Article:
There's about to be a new ride-sharing service in town—at least in San Francisco. Google will soon launch a carpooling service in the city using its Waze app, according to a Wall Street Journal report. The company has been using employees of Google, Adobe, and Walmart to test a program that allows Waze users to connect with nearby commuters heading in the same direction and plans to make it available to all San Francisco users this fall, a source says. Should Uber and Lyft be worried? Perhaps not yet. For now, riders can take only two rides per day—the idea being that the service be used solely for commuting.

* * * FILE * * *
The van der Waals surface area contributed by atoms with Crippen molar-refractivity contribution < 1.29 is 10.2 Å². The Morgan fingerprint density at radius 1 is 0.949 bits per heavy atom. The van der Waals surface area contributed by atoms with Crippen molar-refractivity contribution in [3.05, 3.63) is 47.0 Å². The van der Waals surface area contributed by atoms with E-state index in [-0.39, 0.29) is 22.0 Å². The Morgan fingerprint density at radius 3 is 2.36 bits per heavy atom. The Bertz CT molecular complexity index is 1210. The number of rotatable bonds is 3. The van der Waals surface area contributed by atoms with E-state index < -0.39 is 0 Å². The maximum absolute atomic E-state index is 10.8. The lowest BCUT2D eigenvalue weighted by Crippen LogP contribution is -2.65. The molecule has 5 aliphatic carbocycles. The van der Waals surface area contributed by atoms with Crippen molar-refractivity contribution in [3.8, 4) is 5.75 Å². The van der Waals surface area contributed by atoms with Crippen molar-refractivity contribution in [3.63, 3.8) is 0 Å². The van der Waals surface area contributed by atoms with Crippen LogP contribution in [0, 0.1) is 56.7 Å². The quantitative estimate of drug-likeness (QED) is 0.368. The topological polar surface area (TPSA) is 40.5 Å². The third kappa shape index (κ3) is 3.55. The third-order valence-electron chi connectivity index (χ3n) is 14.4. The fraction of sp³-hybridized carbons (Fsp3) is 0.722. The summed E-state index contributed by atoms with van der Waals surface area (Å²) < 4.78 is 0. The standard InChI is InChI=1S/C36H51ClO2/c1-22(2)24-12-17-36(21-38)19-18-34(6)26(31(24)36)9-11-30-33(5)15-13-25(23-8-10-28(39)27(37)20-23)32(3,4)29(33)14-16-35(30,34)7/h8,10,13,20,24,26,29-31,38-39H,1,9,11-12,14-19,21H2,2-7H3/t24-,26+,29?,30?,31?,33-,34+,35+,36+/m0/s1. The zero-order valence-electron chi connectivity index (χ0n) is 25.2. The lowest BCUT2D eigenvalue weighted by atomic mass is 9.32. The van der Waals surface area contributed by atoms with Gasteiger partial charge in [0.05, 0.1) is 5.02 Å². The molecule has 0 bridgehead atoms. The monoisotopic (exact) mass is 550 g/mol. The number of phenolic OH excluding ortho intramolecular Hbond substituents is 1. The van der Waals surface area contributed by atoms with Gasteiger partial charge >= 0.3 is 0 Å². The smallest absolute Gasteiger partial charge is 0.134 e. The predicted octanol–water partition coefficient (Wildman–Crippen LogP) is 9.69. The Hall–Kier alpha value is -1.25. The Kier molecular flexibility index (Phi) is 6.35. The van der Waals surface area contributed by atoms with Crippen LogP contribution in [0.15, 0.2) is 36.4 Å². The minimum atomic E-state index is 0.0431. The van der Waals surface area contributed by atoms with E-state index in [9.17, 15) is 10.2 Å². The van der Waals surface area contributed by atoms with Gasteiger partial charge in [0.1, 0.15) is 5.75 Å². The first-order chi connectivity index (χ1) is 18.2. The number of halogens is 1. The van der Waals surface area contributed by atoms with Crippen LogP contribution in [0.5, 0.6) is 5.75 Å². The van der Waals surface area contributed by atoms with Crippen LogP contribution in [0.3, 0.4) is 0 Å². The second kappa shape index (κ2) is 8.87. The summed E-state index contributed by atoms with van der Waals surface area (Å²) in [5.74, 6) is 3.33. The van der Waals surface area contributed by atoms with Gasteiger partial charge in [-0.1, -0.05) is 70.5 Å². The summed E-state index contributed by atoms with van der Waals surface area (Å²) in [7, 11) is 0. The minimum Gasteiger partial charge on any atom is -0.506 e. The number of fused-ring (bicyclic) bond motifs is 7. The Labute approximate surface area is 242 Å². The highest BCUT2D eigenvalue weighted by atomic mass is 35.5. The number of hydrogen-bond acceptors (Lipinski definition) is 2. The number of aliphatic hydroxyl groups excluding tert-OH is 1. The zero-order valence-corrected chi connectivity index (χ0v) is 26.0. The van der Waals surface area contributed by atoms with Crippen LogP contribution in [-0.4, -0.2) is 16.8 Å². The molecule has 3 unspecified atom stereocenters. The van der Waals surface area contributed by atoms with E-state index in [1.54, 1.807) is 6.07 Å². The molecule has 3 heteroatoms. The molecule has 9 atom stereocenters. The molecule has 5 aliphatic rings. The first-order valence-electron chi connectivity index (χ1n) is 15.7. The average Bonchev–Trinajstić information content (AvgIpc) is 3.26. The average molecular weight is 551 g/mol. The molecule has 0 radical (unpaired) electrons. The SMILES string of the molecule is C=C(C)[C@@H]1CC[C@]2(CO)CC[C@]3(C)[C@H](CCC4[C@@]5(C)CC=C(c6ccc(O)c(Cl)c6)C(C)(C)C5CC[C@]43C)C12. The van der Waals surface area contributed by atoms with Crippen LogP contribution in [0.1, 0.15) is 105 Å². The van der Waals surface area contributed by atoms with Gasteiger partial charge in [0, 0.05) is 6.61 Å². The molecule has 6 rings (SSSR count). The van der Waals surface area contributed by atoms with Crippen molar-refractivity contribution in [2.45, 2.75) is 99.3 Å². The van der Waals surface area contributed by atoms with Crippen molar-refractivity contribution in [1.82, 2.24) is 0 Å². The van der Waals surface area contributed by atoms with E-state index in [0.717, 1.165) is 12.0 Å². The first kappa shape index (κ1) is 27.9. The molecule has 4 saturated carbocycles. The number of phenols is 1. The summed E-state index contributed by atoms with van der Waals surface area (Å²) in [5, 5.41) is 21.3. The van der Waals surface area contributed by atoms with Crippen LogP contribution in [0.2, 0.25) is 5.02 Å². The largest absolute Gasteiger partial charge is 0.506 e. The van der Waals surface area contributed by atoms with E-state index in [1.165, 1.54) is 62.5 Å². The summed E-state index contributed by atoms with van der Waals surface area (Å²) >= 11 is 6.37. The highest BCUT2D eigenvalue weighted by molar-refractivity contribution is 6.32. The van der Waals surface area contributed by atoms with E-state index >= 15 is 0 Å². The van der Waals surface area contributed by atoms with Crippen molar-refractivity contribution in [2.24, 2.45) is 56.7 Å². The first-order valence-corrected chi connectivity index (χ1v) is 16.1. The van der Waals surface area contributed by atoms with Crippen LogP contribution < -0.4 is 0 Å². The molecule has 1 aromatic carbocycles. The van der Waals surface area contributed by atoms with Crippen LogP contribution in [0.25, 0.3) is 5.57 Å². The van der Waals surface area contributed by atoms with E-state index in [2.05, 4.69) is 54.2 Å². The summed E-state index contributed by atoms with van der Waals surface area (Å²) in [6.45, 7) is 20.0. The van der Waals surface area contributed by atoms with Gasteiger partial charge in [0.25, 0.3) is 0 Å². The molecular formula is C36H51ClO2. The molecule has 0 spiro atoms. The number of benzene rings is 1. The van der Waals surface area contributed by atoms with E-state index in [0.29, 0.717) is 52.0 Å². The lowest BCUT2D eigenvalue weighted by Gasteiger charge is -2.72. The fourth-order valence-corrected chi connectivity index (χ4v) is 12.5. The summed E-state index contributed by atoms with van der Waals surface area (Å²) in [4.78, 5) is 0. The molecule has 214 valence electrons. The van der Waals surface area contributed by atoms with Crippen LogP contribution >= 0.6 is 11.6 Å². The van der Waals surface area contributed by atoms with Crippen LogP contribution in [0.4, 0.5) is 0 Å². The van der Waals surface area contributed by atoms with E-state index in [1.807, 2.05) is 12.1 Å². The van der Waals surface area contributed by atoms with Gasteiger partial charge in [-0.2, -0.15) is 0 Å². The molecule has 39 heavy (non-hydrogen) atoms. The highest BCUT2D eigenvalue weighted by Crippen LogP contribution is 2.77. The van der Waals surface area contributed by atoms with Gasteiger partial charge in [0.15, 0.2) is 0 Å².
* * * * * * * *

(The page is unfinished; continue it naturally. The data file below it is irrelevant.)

And though anyone can sign up as a driver—drivers won't be vetted, but users will leave reviews, the source says—they won't earn much: Riders are charged a maximum of 54 cents per mile. Google doesn't take a cut, though that could change in the future, the source adds. In other words, the program "is less about making a commercial driver out of every casual driver and more about helping drivers offset the costs of car ownership or gas," writes Johana Bhuiyan at Recode. "It's not the always-there, on-demand service Uber is spending billions to perfect." Uber and Lyft have tested similar carpooling services, but not with much success. (Waze is getting rid of left turns.)